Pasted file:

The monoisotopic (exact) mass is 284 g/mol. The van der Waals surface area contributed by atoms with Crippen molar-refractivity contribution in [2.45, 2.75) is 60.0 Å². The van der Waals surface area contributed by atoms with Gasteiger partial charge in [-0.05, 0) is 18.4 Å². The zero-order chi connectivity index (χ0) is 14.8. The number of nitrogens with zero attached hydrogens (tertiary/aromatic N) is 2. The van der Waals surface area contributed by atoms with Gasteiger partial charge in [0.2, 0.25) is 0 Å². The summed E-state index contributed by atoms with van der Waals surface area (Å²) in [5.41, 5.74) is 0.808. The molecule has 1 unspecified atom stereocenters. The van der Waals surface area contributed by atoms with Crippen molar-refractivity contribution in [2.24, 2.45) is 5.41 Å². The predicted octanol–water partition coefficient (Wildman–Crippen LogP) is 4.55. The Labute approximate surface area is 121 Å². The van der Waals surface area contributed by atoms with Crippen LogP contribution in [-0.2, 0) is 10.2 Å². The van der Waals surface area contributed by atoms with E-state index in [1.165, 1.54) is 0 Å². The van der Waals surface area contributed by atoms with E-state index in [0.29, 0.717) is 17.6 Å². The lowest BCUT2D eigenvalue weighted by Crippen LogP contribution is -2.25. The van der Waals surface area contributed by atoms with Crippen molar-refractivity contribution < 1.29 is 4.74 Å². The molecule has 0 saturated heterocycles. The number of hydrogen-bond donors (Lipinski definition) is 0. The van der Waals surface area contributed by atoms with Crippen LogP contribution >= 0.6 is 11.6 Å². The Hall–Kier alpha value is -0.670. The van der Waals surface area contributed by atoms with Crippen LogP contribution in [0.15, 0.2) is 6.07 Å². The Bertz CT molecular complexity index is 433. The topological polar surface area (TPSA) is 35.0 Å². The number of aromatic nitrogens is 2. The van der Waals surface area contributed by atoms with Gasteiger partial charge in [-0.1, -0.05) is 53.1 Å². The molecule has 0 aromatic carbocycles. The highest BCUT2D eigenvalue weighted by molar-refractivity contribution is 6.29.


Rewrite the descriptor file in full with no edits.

The monoisotopic (exact) mass is 284 g/mol. The van der Waals surface area contributed by atoms with Crippen molar-refractivity contribution in [2.45, 2.75) is 60.0 Å². The van der Waals surface area contributed by atoms with Gasteiger partial charge in [-0.05, 0) is 18.4 Å². The zero-order chi connectivity index (χ0) is 14.8. The number of nitrogens with zero attached hydrogens (tertiary/aromatic N) is 2. The van der Waals surface area contributed by atoms with Gasteiger partial charge in [0.2, 0.25) is 0 Å². The summed E-state index contributed by atoms with van der Waals surface area (Å²) in [5.41, 5.74) is 0.808. The molecule has 1 unspecified atom stereocenters. The van der Waals surface area contributed by atoms with Crippen molar-refractivity contribution in [2.24, 2.45) is 5.41 Å². The predicted octanol–water partition coefficient (Wildman–Crippen LogP) is 4.55. The Labute approximate surface area is 121 Å². The van der Waals surface area contributed by atoms with Crippen LogP contribution in [-0.2, 0) is 10.2 Å². The van der Waals surface area contributed by atoms with E-state index in [1.165, 1.54) is 0 Å². The van der Waals surface area contributed by atoms with E-state index in [0.29, 0.717) is 17.6 Å². The lowest BCUT2D eigenvalue weighted by Crippen LogP contribution is -2.25. The van der Waals surface area contributed by atoms with Crippen molar-refractivity contribution < 1.29 is 4.74 Å². The molecule has 0 saturated heterocycles. The number of hydrogen-bond donors (Lipinski definition) is 0. The van der Waals surface area contributed by atoms with Crippen LogP contribution >= 0.6 is 11.6 Å². The Hall–Kier alpha value is -0.670. The van der Waals surface area contributed by atoms with Crippen LogP contribution in [0.15, 0.2) is 6.07 Å². The Bertz CT molecular complexity index is 433. The topological polar surface area (TPSA) is 35.0 Å². The number of aromatic nitrogens is 2. The van der Waals surface area contributed by atoms with Gasteiger partial charge in [-0.1, -0.05) is 53.1 Å². The molecule has 0 aromatic carbocycles. The highest BCUT2D eigenvalue weighted by molar-refractivity contribution is 6.29.